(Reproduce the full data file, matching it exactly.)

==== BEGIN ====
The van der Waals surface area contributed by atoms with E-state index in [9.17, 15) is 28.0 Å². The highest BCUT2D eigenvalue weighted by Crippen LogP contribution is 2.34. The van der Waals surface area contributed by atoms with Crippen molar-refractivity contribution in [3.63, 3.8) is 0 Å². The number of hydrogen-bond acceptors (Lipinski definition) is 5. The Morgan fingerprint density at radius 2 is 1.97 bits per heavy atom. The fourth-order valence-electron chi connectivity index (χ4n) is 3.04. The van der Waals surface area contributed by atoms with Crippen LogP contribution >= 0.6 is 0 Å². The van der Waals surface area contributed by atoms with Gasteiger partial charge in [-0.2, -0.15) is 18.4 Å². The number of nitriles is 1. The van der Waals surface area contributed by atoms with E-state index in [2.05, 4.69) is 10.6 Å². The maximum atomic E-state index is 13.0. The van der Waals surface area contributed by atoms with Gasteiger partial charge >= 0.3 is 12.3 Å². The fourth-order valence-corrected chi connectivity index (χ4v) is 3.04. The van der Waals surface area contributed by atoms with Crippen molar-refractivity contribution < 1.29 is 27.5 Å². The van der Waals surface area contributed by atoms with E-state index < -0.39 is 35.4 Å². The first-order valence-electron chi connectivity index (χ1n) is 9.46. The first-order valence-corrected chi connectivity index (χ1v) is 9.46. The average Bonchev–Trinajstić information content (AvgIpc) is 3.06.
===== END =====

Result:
The van der Waals surface area contributed by atoms with E-state index in [9.17, 15) is 28.0 Å². The highest BCUT2D eigenvalue weighted by Crippen LogP contribution is 2.34. The van der Waals surface area contributed by atoms with Crippen molar-refractivity contribution in [3.63, 3.8) is 0 Å². The number of hydrogen-bond acceptors (Lipinski definition) is 5. The Morgan fingerprint density at radius 2 is 1.97 bits per heavy atom. The fourth-order valence-electron chi connectivity index (χ4n) is 3.04. The van der Waals surface area contributed by atoms with Crippen LogP contribution >= 0.6 is 0 Å². The van der Waals surface area contributed by atoms with Gasteiger partial charge in [-0.2, -0.15) is 18.4 Å². The number of nitriles is 1. The van der Waals surface area contributed by atoms with E-state index in [2.05, 4.69) is 10.6 Å². The maximum atomic E-state index is 13.0. The van der Waals surface area contributed by atoms with Gasteiger partial charge >= 0.3 is 12.3 Å². The fourth-order valence-corrected chi connectivity index (χ4v) is 3.04. The van der Waals surface area contributed by atoms with Crippen molar-refractivity contribution < 1.29 is 27.5 Å². The van der Waals surface area contributed by atoms with E-state index < -0.39 is 35.4 Å². The first-order valence-electron chi connectivity index (χ1n) is 9.46. The first-order valence-corrected chi connectivity index (χ1v) is 9.46. The average Bonchev–Trinajstić information content (AvgIpc) is 3.06.